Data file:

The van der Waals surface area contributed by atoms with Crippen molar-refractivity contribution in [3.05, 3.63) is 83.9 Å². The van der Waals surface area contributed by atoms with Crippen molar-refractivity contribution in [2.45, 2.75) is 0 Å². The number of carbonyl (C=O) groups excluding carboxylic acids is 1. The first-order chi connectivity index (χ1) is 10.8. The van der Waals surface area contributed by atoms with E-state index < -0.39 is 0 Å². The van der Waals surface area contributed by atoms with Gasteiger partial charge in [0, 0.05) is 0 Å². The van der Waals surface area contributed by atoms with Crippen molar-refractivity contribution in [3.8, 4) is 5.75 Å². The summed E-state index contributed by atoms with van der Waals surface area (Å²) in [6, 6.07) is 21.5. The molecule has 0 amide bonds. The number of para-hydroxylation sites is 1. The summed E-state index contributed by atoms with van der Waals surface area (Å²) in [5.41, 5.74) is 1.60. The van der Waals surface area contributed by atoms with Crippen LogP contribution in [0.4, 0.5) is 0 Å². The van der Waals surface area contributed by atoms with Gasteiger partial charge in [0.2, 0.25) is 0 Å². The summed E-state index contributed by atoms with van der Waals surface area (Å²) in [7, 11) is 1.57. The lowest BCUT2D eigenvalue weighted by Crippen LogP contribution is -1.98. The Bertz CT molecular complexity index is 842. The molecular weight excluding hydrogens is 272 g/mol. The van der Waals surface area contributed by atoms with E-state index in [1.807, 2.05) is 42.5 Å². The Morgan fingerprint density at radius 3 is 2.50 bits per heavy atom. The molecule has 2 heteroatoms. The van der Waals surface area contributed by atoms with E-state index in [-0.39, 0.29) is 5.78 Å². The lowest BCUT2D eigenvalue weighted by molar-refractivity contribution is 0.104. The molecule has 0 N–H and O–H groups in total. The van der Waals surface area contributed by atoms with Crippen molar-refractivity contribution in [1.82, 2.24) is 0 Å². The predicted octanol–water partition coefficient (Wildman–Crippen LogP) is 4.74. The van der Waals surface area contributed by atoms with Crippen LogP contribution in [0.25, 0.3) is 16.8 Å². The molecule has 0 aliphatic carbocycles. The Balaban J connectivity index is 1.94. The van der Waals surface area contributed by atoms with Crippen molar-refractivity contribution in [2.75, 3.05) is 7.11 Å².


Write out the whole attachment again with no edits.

The van der Waals surface area contributed by atoms with Crippen molar-refractivity contribution in [3.05, 3.63) is 83.9 Å². The van der Waals surface area contributed by atoms with Crippen molar-refractivity contribution in [2.45, 2.75) is 0 Å². The number of carbonyl (C=O) groups excluding carboxylic acids is 1. The first-order chi connectivity index (χ1) is 10.8. The van der Waals surface area contributed by atoms with E-state index < -0.39 is 0 Å². The van der Waals surface area contributed by atoms with Gasteiger partial charge in [0, 0.05) is 0 Å². The van der Waals surface area contributed by atoms with Crippen molar-refractivity contribution in [3.8, 4) is 5.75 Å². The summed E-state index contributed by atoms with van der Waals surface area (Å²) in [6, 6.07) is 21.5. The molecule has 0 amide bonds. The number of para-hydroxylation sites is 1. The summed E-state index contributed by atoms with van der Waals surface area (Å²) in [5.41, 5.74) is 1.60. The van der Waals surface area contributed by atoms with Crippen LogP contribution in [0.4, 0.5) is 0 Å². The van der Waals surface area contributed by atoms with Gasteiger partial charge in [0.2, 0.25) is 0 Å². The summed E-state index contributed by atoms with van der Waals surface area (Å²) in [7, 11) is 1.57. The lowest BCUT2D eigenvalue weighted by Crippen LogP contribution is -1.98. The Bertz CT molecular complexity index is 842. The molecular weight excluding hydrogens is 272 g/mol. The van der Waals surface area contributed by atoms with E-state index in [1.807, 2.05) is 42.5 Å². The Morgan fingerprint density at radius 3 is 2.50 bits per heavy atom. The molecule has 2 heteroatoms. The van der Waals surface area contributed by atoms with E-state index in [-0.39, 0.29) is 5.78 Å². The lowest BCUT2D eigenvalue weighted by molar-refractivity contribution is 0.104. The molecule has 0 N–H and O–H groups in total. The van der Waals surface area contributed by atoms with Crippen molar-refractivity contribution in [1.82, 2.24) is 0 Å². The predicted octanol–water partition coefficient (Wildman–Crippen LogP) is 4.74. The van der Waals surface area contributed by atoms with Crippen LogP contribution in [0.25, 0.3) is 16.8 Å². The molecule has 0 aliphatic carbocycles. The Balaban J connectivity index is 1.94. The van der Waals surface area contributed by atoms with Crippen molar-refractivity contribution in [2.75, 3.05) is 7.11 Å².